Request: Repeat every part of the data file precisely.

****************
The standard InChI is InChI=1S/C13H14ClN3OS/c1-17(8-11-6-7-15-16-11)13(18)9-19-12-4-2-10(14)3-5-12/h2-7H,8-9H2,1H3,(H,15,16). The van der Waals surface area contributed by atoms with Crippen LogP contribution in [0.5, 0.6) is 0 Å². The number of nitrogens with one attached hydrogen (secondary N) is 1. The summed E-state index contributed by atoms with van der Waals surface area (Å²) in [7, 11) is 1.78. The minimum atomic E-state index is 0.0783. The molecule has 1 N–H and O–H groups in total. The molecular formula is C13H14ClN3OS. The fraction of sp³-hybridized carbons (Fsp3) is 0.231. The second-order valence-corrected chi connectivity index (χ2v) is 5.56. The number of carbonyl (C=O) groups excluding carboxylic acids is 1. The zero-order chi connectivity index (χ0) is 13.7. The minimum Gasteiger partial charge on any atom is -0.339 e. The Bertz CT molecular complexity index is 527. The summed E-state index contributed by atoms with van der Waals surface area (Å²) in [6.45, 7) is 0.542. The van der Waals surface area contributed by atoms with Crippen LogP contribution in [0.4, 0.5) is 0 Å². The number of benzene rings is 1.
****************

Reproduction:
The standard InChI is InChI=1S/C13H14ClN3OS/c1-17(8-11-6-7-15-16-11)13(18)9-19-12-4-2-10(14)3-5-12/h2-7H,8-9H2,1H3,(H,15,16). The van der Waals surface area contributed by atoms with Crippen LogP contribution in [0.5, 0.6) is 0 Å². The number of nitrogens with one attached hydrogen (secondary N) is 1. The summed E-state index contributed by atoms with van der Waals surface area (Å²) in [7, 11) is 1.78. The minimum atomic E-state index is 0.0783. The molecule has 1 N–H and O–H groups in total. The molecular formula is C13H14ClN3OS. The fraction of sp³-hybridized carbons (Fsp3) is 0.231. The second-order valence-corrected chi connectivity index (χ2v) is 5.56. The number of carbonyl (C=O) groups excluding carboxylic acids is 1. The zero-order chi connectivity index (χ0) is 13.7. The minimum Gasteiger partial charge on any atom is -0.339 e. The Bertz CT molecular complexity index is 527. The summed E-state index contributed by atoms with van der Waals surface area (Å²) in [6.45, 7) is 0.542. The van der Waals surface area contributed by atoms with Crippen LogP contribution in [0.4, 0.5) is 0 Å². The number of benzene rings is 1.